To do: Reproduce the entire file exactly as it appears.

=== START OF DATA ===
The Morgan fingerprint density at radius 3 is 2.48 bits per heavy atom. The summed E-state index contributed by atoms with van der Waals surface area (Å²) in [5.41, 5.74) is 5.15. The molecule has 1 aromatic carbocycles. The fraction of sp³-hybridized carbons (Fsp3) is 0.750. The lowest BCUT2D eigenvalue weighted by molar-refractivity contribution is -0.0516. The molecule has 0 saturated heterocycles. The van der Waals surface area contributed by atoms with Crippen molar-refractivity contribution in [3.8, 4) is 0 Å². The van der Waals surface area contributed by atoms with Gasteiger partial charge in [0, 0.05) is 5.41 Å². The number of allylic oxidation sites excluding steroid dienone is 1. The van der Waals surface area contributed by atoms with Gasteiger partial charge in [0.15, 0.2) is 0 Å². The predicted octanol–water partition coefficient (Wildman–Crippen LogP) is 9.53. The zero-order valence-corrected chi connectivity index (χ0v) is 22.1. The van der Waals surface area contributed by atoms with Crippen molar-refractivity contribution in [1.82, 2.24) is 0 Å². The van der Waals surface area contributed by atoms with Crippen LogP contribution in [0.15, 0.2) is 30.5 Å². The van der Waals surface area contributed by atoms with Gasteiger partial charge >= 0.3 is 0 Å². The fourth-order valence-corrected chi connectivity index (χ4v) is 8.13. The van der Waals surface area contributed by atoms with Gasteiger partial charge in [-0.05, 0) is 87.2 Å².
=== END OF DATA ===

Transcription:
The Morgan fingerprint density at radius 3 is 2.48 bits per heavy atom. The summed E-state index contributed by atoms with van der Waals surface area (Å²) in [5.41, 5.74) is 5.15. The molecule has 1 aromatic carbocycles. The fraction of sp³-hybridized carbons (Fsp3) is 0.750. The lowest BCUT2D eigenvalue weighted by molar-refractivity contribution is -0.0516. The molecule has 0 saturated heterocycles. The van der Waals surface area contributed by atoms with Crippen molar-refractivity contribution in [3.8, 4) is 0 Å². The van der Waals surface area contributed by atoms with Gasteiger partial charge in [0, 0.05) is 5.41 Å². The number of allylic oxidation sites excluding steroid dienone is 1. The van der Waals surface area contributed by atoms with Gasteiger partial charge in [0.15, 0.2) is 0 Å². The predicted octanol–water partition coefficient (Wildman–Crippen LogP) is 9.53. The zero-order valence-corrected chi connectivity index (χ0v) is 22.1. The van der Waals surface area contributed by atoms with Crippen molar-refractivity contribution in [1.82, 2.24) is 0 Å². The van der Waals surface area contributed by atoms with Crippen LogP contribution in [0.15, 0.2) is 30.5 Å². The van der Waals surface area contributed by atoms with Gasteiger partial charge >= 0.3 is 0 Å². The fourth-order valence-corrected chi connectivity index (χ4v) is 8.13. The van der Waals surface area contributed by atoms with Gasteiger partial charge in [-0.05, 0) is 87.2 Å².